It important to note that being substantially impaired, does not mean the are of unsound mind. As stated in the decision of Doherty v Quigley, [2011] IEHC 361 “ ‘substantially impaired’, is clearly not suggesting that victims ability must be total impaired, or indeed substantially impaired at every moment of time. There could be short periods or windows of a person life where he or she might have the capacity to bring proceedings, but the underlying psychological injury which impairs the ability to bring the proceedings may intervene before the opportunity to act arises.”


The Court in Doherty v Quigley, also stated being ‘substantially impaired’ is a subjective test. You cannot objectively define whether someone is substantially impaired or not, just because they are married, have kids or have a job. Carrying on one’s life with a semblance of normality, does not preclude the possibility that there may be a myriad of complex and debilitating psychological problems lurking beneath the surface that may prevent someone form bringing a sexual abuse claim.



These are very complex cases and that is why it is essential to take advice for a specialist sexual abuse claims solicitor, with experience in the area. Due to the historical nature of many of these claims, the gathering of evidence can be very difficult. Many of the institutions that may have allowed the abuse to occur, may now be closed and many of the witness maybe very old or have even passed away. Our award-winning team are well versed in gathering and analysing such evidence.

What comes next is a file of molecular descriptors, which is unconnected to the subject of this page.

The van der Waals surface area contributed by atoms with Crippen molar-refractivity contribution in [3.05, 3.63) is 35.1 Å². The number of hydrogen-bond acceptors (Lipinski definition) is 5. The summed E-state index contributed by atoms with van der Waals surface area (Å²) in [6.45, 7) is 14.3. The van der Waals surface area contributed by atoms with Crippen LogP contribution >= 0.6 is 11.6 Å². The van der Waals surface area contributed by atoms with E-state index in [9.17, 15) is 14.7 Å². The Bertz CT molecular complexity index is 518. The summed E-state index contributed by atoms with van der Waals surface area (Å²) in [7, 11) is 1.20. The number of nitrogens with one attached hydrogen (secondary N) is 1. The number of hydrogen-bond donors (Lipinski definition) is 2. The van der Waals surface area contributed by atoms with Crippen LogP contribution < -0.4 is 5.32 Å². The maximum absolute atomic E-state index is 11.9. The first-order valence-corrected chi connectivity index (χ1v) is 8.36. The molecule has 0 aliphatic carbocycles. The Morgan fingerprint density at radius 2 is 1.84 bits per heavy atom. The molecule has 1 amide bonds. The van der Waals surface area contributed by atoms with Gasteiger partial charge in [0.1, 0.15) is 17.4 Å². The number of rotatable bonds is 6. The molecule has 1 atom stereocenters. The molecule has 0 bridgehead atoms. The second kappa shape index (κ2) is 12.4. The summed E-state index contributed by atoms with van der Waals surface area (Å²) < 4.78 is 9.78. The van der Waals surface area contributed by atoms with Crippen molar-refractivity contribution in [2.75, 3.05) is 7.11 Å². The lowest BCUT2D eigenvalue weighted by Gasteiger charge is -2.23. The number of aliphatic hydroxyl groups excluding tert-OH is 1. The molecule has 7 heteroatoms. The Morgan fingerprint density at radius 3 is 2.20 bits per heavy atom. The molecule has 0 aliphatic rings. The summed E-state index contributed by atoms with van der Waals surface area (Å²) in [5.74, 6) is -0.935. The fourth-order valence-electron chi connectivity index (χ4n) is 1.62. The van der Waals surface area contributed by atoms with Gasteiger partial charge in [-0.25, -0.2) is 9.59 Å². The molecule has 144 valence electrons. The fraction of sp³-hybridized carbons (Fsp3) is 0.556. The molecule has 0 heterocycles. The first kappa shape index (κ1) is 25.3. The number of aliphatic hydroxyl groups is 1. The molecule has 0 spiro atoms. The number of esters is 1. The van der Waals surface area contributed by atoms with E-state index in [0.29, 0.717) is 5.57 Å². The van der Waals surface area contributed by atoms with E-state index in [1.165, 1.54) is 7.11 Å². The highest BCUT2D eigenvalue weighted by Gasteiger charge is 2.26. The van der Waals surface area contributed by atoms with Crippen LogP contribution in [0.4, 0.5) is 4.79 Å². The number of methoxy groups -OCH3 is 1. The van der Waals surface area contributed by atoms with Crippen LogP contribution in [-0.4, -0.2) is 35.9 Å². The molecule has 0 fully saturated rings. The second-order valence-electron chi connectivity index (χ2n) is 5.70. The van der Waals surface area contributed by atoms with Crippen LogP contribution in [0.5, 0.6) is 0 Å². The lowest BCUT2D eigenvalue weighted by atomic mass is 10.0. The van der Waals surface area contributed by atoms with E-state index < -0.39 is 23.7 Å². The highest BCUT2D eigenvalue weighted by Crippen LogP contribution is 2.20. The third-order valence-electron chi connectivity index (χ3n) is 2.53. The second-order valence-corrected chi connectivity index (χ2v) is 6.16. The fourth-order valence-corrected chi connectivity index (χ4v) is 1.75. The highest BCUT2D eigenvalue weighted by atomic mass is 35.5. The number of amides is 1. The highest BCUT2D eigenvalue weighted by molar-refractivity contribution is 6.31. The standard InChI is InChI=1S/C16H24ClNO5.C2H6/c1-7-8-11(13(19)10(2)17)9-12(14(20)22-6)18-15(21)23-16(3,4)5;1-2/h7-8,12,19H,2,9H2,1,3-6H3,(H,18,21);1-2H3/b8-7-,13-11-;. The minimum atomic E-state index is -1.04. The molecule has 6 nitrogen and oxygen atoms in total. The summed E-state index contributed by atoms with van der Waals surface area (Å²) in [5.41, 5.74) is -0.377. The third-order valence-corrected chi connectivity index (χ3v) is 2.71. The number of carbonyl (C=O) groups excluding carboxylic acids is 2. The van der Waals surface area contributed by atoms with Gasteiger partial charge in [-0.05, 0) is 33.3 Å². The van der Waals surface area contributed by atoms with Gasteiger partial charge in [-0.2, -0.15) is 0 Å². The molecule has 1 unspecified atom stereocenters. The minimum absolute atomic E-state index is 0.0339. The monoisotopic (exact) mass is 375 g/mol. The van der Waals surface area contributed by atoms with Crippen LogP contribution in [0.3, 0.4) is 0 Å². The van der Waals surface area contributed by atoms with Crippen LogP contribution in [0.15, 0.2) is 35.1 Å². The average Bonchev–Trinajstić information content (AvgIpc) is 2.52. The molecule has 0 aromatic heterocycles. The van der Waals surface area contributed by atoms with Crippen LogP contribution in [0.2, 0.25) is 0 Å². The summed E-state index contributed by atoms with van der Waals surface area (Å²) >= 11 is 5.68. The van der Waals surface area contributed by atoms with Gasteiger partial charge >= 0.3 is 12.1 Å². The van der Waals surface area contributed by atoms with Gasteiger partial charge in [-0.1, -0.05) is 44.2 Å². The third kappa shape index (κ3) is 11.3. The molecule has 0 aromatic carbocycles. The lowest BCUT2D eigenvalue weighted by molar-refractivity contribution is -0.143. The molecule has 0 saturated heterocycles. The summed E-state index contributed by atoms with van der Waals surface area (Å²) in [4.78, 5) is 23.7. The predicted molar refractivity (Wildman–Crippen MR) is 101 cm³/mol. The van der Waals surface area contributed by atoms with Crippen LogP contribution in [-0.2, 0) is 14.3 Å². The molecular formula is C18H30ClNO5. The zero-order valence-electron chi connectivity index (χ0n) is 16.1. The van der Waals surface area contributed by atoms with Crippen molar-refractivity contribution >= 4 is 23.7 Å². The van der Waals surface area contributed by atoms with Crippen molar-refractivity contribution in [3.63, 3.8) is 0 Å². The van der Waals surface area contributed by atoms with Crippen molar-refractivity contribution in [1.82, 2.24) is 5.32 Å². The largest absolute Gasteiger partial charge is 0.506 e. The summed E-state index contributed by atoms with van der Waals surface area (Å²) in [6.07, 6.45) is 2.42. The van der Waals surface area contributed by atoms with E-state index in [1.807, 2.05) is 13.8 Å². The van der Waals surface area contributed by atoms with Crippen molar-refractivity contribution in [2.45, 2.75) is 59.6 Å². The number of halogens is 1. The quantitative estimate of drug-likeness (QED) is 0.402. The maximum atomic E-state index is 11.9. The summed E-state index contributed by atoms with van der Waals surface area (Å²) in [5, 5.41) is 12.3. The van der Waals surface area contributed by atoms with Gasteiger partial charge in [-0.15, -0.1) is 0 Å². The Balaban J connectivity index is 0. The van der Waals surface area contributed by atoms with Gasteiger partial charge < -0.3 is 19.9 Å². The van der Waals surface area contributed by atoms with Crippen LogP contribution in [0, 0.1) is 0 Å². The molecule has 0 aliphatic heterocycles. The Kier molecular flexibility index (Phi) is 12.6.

Although they are very different and much more complex, the procedures to running a sexual abuse claim are very similar to a personal injury claim. The first step will be to issue an initiating letter to the defendants. We will then gather all the evidence, including the medical evidence of injuries. Once we have done this, we will seek an authorisation form the personal injuries assessment board and their after will issue proceedings. While we will always aim to settle these proceedings out of Court, to prevent our client having to give evidence, we must prepare the case as if we are going to trial. It is also important that our clients know that some case do go to hearing and that they may be required to give evidence.


Our Expertise.

Hanahoe and Hanahoe are an award-winning Law Firm, having twice been named Leinster Law Firm of the Year at the Irish Law Awards. We have over forty years’ experience litigation experience and over 25 years-experience in dealing with sexual abuse claims. We understand how important and sensitive these cases are. It is for this reason that all our sexual abuse cases are dealt with by are managing partner, Luke Hanahoe, so you can be sure that your case is in good hands.


*In contentious business, a solicitor may not calculate fees or other charges as a percentage or proportion of any award or settlement.

*In contentious business, a solicitor may not calculate fees or other charges as a percentage or proportion of any award or settlement.